Renal transplant scintigraphy

Last revised by Henry Knipe on 12 Feb 2021

Renal transplant scintigraphy is a non-invasive diagnostic modality, using radioactive isotopes, to assess renal transplant related complications. Renal scintigraphy images are acquired with a dynamic planar procedure using a radioactive isotope visualized on a gamma camera. The final result is a two-dimensional timeframe image. This enables visual inspection of arterial patency, tracer uptake indicating renal perfusion, and tracer excretion to the bladder 1.

This diagnostic modality is part of the standard renal transplant follow-up in many transplant centers, however, not included in current guidelines 2. It is considered a sensitive diagnostic tool for the assessment of urological and vascular complications and postoperative fluid collections. Also, early post-transplant procedures are used to assess renal transplant dysfunction, in particular delayed graft function 3-5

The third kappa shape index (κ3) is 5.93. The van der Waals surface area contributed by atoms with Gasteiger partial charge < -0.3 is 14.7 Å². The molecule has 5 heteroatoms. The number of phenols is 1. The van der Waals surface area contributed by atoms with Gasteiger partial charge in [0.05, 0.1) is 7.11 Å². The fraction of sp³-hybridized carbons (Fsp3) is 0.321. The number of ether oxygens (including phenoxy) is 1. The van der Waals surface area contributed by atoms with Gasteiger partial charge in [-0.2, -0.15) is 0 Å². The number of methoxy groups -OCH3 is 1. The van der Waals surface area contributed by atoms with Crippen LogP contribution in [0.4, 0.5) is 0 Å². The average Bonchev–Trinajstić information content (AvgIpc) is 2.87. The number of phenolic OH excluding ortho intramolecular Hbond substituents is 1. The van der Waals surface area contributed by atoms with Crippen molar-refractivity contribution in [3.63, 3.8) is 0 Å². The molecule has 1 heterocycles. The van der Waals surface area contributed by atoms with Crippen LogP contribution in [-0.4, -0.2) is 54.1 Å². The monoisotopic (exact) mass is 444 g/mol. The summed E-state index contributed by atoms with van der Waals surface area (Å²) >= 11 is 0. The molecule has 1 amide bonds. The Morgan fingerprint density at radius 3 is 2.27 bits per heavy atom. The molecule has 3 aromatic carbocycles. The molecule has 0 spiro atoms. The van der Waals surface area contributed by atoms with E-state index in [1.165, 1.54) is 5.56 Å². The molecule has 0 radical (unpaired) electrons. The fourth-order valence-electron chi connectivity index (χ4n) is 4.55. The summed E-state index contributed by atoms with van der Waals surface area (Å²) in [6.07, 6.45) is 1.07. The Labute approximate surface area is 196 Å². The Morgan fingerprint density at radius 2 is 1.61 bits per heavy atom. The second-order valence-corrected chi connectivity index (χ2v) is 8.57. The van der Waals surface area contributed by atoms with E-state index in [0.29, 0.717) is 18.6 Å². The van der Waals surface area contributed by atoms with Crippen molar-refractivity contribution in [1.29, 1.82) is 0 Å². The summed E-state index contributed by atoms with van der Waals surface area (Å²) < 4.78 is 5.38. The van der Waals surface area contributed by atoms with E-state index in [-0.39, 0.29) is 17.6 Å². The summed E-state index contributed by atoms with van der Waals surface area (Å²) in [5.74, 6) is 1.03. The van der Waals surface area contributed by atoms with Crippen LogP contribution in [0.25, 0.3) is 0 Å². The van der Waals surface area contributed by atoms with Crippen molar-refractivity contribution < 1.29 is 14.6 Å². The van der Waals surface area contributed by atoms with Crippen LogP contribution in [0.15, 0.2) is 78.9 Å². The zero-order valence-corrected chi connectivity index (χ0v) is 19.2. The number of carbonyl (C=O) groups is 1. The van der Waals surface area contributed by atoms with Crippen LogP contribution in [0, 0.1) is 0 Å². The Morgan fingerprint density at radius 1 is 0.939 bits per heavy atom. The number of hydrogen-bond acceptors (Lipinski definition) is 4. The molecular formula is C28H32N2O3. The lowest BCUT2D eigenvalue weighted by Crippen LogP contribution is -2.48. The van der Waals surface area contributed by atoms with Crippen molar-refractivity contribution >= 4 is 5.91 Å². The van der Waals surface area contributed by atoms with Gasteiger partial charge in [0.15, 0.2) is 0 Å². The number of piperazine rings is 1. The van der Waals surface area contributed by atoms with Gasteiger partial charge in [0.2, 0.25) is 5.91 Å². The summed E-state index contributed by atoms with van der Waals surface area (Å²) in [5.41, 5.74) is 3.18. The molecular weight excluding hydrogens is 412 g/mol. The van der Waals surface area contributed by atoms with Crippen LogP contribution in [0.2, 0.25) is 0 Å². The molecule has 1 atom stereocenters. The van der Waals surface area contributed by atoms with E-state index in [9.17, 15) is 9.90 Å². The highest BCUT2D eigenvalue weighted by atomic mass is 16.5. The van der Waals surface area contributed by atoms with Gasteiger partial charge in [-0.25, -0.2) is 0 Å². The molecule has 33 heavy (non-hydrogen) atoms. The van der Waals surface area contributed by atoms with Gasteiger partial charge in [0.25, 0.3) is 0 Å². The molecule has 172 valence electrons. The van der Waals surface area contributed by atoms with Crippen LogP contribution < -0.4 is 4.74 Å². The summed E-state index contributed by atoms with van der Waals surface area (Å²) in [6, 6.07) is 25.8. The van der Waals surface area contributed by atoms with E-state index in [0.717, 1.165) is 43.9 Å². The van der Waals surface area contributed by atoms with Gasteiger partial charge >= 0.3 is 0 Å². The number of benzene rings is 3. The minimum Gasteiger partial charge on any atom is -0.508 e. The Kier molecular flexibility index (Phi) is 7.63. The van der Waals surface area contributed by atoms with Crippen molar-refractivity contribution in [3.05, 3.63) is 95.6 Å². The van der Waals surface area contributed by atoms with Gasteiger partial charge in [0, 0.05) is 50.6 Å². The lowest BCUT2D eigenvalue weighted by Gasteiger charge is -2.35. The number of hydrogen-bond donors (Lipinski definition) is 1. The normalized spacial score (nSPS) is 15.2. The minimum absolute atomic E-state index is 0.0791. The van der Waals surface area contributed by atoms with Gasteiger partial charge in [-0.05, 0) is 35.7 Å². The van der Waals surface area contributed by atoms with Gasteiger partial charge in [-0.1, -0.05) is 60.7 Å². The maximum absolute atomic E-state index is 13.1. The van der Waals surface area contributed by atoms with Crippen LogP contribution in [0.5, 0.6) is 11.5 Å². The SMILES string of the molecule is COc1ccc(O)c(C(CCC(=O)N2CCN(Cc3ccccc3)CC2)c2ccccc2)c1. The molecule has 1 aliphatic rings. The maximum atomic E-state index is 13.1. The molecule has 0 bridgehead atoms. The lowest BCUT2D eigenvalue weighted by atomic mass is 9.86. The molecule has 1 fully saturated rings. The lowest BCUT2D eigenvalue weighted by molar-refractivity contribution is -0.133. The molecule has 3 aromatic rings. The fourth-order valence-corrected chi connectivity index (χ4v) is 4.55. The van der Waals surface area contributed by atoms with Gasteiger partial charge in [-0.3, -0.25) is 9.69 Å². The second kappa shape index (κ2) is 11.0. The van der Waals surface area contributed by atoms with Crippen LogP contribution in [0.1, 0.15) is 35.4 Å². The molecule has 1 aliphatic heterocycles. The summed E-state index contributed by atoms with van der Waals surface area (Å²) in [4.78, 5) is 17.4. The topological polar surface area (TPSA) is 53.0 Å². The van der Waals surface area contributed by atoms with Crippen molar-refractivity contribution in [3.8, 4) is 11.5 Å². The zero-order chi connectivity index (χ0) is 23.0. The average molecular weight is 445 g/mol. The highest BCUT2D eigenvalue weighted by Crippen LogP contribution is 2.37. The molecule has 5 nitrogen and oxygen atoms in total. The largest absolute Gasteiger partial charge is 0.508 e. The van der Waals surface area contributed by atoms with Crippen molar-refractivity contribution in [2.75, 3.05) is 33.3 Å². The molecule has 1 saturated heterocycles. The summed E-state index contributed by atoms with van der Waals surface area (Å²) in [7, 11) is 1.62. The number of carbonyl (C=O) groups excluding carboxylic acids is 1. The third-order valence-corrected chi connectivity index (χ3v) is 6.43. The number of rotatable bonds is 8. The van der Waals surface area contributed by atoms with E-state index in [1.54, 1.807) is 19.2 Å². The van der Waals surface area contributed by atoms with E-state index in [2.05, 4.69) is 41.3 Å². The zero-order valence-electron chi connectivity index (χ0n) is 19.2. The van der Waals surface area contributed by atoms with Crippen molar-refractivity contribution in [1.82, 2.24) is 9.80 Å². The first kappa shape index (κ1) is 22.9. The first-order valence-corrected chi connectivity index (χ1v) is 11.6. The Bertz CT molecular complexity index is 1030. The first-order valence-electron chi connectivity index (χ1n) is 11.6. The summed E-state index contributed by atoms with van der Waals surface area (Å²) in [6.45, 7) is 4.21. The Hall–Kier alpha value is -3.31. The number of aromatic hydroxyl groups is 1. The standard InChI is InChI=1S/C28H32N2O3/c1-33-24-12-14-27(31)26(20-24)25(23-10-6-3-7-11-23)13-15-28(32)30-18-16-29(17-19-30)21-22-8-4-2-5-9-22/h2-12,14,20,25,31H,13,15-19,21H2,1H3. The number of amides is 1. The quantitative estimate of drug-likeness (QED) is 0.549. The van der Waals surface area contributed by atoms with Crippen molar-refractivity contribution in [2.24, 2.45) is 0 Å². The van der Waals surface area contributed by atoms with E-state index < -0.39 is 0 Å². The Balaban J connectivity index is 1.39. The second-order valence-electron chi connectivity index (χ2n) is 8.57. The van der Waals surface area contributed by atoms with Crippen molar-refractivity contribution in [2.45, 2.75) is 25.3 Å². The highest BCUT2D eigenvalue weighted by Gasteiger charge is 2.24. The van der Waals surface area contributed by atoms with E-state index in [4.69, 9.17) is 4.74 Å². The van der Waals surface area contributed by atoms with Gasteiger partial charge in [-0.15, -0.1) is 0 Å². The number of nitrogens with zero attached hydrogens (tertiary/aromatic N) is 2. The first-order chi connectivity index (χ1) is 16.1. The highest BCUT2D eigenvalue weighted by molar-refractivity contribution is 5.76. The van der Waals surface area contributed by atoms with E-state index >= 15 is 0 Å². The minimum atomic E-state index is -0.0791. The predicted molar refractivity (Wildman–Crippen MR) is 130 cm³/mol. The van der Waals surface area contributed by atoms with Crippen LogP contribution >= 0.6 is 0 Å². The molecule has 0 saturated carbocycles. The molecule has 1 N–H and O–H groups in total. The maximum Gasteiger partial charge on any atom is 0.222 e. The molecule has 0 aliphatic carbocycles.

The most frequently used radioactive isotope for transplant renal scintigraphy are Tc-99m MAG3 and Tc-99m DTPA. These tracers can be used for qualitative and quantitative assessment of renal transplant perfusion and excretion 6,7.

ADVERTISEMENT: Supporters see fewer/no ads

Updating… Please wait.

 Unable to process the form. Check for errors and try again.

 Thank you for updating your details.